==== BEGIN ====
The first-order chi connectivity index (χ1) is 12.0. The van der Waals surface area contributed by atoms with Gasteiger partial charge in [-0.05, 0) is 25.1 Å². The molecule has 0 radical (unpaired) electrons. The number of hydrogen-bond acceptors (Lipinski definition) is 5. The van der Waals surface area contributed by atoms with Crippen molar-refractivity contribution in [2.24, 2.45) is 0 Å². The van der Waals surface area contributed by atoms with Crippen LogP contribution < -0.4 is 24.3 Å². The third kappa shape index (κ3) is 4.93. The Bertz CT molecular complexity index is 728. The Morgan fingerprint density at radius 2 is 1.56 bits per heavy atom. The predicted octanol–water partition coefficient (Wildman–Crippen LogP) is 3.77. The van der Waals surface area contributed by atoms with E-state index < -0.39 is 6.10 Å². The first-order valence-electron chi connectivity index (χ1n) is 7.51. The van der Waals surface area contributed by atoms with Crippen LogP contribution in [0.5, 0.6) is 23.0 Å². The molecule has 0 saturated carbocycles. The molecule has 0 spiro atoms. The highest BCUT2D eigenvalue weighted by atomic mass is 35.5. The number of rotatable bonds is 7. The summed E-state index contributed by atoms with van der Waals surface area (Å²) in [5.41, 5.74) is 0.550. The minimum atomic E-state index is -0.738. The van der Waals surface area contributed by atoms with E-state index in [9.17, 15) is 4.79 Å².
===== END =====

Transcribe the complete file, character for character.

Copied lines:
The first-order chi connectivity index (χ1) is 12.0. The van der Waals surface area contributed by atoms with Gasteiger partial charge in [-0.05, 0) is 25.1 Å². The molecule has 0 radical (unpaired) electrons. The number of hydrogen-bond acceptors (Lipinski definition) is 5. The van der Waals surface area contributed by atoms with Crippen molar-refractivity contribution in [2.24, 2.45) is 0 Å². The van der Waals surface area contributed by atoms with Crippen LogP contribution < -0.4 is 24.3 Å². The third kappa shape index (κ3) is 4.93. The Bertz CT molecular complexity index is 728. The Morgan fingerprint density at radius 2 is 1.56 bits per heavy atom. The predicted octanol–water partition coefficient (Wildman–Crippen LogP) is 3.77. The van der Waals surface area contributed by atoms with E-state index < -0.39 is 6.10 Å². The first-order valence-electron chi connectivity index (χ1n) is 7.51. The van der Waals surface area contributed by atoms with Crippen LogP contribution in [0.5, 0.6) is 23.0 Å². The molecule has 0 saturated carbocycles. The molecule has 0 spiro atoms. The highest BCUT2D eigenvalue weighted by atomic mass is 35.5. The number of rotatable bonds is 7. The summed E-state index contributed by atoms with van der Waals surface area (Å²) in [5.41, 5.74) is 0.550. The minimum atomic E-state index is -0.738. The van der Waals surface area contributed by atoms with E-state index in [9.17, 15) is 4.79 Å².